“Go Local for Health” Summit

We have all heard that healthcare cost are soaring, that chronic illness is on the rise, but did you know that there are 465,000 preventable deaths in the U.S. per year?

Did you know that more than 109 million Americans have one of these seven diseases: cancer, diabetes, heart disease, mental disorder, hypertension, pulmonary conditions or stroke?

Did you know that physicians are better trained to treat acute illnesses than chronic illnesses?

Did you know that physicians do not get paid to teach us about the benefits of diet, exercise or eliminating cigarettes?

So who is responsible? I believe we are responsible for our own health and education.

So how do we get there? By starting with this website and others. We can expand our knowledge of health through the vast amounts of literature available from leading research scientists. We can get involved with health programs or start our own health initiative.

I came away from the 2015 “Go Local for Health” Community Wellness Summit knowing that there are many passionate people out there providing programs in support of health in or near our communities. This is a real movement where individuals, businesses and local governments are making positive changes. So let’s get involved and help to support these programs. It could make a difference in your life or someone you love. So please don’t wait!!!


The Power of Produce (POP) program brings families and farmers together at participating farmers markets. The program started in Oregon, replicated throughout the country and is here in Franklin County.  The program teaches children, 4 through 12 years of age, about healthy food choices through educational activities like cooking demonstrations and food sampling. Each child receives a two dollar token weekly to spend on fresh produce. Parents find the program beneficial as children typically ask for the produce they have tried at the POP program. The POP program opens in downtown Chambersburg at the North Square Farmers Market on Memorial Day from 8 AM to Noon. Contact: www.hcpfranklinpa.org/KidsPOP.html


The South Central Pennsylvania Harvest Hub will connect local growers to 42 schools and nearly 25,000 students in the Adams, Cumberland and York counties. The program will support the local agricultural community while improving the health of students through school lunches and educational gardening projects. October will be known as National Farm to School Month (F2S). Carol Richwine, an AG teacher of 27 years, is passionate about this project and she is spearheading this initiative through her school in Dillsburg.  She can be contacted through paharvesthub.gmail. Additional information about this program can be found at www.morningagclips.com/farm-to-school-grant/


Elizabeth George, M.D. co-founded the Mercersburg Area Council for Wellness (MACWell) an organization promoting community health through construction of walking trails. By walking 30 minutes per day this will reduce by 50% many of the illnesses we face today. Contact: www.mac4wellness.org


Kevin Alvarnaz, Director of Community Health, Wellspan Health looks to engage a population of 40,000 people with access to 30 local parks. The city’s issue was that health enthusiast were the only ones using the parks and bike trails. So, how to get other segments of the population involved? The idea arose for people to take pictures of what’s healthy and what’s not, and then they were asked why they took that picture? In this way, effective changes could be made to promote physical activity and healthy eating for others in the community. Contact: www.eatplaybreatheyork.org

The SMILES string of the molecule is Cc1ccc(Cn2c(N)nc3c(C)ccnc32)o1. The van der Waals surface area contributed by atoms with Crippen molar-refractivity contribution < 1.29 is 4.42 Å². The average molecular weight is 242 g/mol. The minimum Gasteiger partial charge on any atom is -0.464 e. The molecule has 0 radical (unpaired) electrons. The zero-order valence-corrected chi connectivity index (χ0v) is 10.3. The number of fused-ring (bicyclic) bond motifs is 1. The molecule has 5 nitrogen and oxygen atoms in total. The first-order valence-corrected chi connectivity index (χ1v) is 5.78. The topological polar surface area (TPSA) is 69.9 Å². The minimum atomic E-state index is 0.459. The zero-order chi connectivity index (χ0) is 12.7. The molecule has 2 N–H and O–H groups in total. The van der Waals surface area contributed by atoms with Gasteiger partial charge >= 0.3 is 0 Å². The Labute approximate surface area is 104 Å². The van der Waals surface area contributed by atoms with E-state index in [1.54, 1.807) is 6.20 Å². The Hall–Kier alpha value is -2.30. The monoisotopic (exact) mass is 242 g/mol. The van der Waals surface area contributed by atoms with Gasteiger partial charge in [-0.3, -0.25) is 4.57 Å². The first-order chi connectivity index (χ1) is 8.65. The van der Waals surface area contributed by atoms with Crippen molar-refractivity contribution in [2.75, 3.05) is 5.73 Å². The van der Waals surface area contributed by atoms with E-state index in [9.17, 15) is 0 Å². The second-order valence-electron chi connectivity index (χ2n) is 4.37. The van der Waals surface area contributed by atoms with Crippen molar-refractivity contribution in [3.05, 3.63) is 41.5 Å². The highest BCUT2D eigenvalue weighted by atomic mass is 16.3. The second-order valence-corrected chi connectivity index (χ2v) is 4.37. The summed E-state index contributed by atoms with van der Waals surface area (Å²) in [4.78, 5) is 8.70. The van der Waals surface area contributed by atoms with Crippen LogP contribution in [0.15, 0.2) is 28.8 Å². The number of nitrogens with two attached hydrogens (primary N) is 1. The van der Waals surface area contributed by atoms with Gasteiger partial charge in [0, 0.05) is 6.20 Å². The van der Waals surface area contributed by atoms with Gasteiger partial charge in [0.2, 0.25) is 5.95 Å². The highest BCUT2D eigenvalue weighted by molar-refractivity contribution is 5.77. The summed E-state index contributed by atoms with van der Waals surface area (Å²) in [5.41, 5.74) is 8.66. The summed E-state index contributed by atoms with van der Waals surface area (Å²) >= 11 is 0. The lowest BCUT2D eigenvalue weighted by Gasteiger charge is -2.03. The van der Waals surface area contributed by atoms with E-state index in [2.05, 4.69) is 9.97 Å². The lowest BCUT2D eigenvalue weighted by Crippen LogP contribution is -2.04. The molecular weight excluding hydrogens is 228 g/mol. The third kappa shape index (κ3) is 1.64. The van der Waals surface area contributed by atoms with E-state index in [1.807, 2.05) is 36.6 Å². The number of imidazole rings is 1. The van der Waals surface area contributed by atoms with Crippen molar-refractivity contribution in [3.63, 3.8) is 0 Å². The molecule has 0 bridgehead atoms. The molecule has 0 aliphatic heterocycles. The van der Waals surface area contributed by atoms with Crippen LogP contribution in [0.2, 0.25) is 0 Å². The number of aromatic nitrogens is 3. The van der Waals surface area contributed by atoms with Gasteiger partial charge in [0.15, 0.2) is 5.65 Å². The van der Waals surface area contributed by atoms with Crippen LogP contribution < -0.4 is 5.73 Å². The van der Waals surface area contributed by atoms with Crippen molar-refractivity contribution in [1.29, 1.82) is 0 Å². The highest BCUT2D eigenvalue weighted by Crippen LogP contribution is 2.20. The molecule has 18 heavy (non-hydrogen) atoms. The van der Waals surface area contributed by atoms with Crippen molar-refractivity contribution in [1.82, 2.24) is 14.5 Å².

Our keynote speaker was Dr. William Sullivan, a landscape architect, from the University of Illinois. He had this to say “The conditions of modern living – work and life pressures – threaten the health and well-being of millions of Americans. Can we shift our perspective from treating the symptoms to proactively working to shape healthy individuals and communities? Yes, we can! There is mounting scientific evidence that one path to wellness passes through the nature near you. Some of the research has produced startling results: individuals who have more exposure to nature live longer, are less likely to produce low-birth-weight babies, and engage in less aggression and violence.” In addition, views of green space from the classroom significantly improved the attention span of school students, and more kids were bound for college if there cafeteria looked out at a green space.

Additional support for this topic can be found at Attention Restoration Theory or on this website at Forest Therapy and Stress.

Below are some additional topics presented and their websites for more information:

“Get Your Tail on the Trail: Leveraging Outdoor Recreation to Improve Community Wellness. Contact: www.tailonthetrail.org

Food for Thought: Improving Access to Local, Healthy Foods through Innovative Partnerships. Contact: www.thegleaningproject.org

Plugging In to Get Unplugged: Leveraging Online Resources for Outdoor Experiences. Contact: www.getoutdoorspa.org

Hiking and recreation in other counties of Pennsylvania. Contact: www.pavisnet.com/hiking/


The statistics presented above were taken from The Rise of Chronic Diseases in America – The Future of Healthcare Delivery.

For my next post, we will revisit Lyme disease as there may be a new development.

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